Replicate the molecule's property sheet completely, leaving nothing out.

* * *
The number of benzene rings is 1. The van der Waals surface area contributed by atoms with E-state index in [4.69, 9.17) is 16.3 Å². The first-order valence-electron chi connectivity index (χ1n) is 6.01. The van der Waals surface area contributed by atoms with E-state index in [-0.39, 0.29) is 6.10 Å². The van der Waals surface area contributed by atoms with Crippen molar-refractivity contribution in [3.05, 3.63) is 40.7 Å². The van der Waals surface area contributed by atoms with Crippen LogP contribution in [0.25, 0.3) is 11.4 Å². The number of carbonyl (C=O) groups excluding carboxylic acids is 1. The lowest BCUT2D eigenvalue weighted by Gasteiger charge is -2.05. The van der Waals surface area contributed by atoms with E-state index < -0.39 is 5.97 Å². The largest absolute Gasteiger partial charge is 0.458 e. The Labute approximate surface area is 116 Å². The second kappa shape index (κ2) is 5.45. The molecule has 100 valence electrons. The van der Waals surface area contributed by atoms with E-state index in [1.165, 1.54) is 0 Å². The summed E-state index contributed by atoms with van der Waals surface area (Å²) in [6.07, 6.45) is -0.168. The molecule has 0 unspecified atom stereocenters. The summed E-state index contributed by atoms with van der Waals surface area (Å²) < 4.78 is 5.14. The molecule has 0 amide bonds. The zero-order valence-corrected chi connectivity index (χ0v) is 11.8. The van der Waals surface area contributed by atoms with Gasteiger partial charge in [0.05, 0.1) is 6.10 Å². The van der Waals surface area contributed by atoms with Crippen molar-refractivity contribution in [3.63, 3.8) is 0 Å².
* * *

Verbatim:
The number of benzene rings is 1. The van der Waals surface area contributed by atoms with E-state index in [4.69, 9.17) is 16.3 Å². The first-order valence-electron chi connectivity index (χ1n) is 6.01. The van der Waals surface area contributed by atoms with E-state index in [-0.39, 0.29) is 6.10 Å². The van der Waals surface area contributed by atoms with Crippen molar-refractivity contribution in [3.05, 3.63) is 40.7 Å². The van der Waals surface area contributed by atoms with Crippen LogP contribution in [0.25, 0.3) is 11.4 Å². The number of carbonyl (C=O) groups excluding carboxylic acids is 1. The lowest BCUT2D eigenvalue weighted by Gasteiger charge is -2.05. The van der Waals surface area contributed by atoms with E-state index < -0.39 is 5.97 Å². The largest absolute Gasteiger partial charge is 0.458 e. The Labute approximate surface area is 116 Å². The second kappa shape index (κ2) is 5.45. The molecule has 100 valence electrons. The van der Waals surface area contributed by atoms with E-state index in [1.165, 1.54) is 0 Å². The summed E-state index contributed by atoms with van der Waals surface area (Å²) in [6.07, 6.45) is -0.168. The molecule has 0 unspecified atom stereocenters. The summed E-state index contributed by atoms with van der Waals surface area (Å²) < 4.78 is 5.14. The molecule has 0 amide bonds. The zero-order valence-corrected chi connectivity index (χ0v) is 11.8. The van der Waals surface area contributed by atoms with Gasteiger partial charge in [0.05, 0.1) is 6.10 Å². The van der Waals surface area contributed by atoms with Crippen molar-refractivity contribution in [3.63, 3.8) is 0 Å².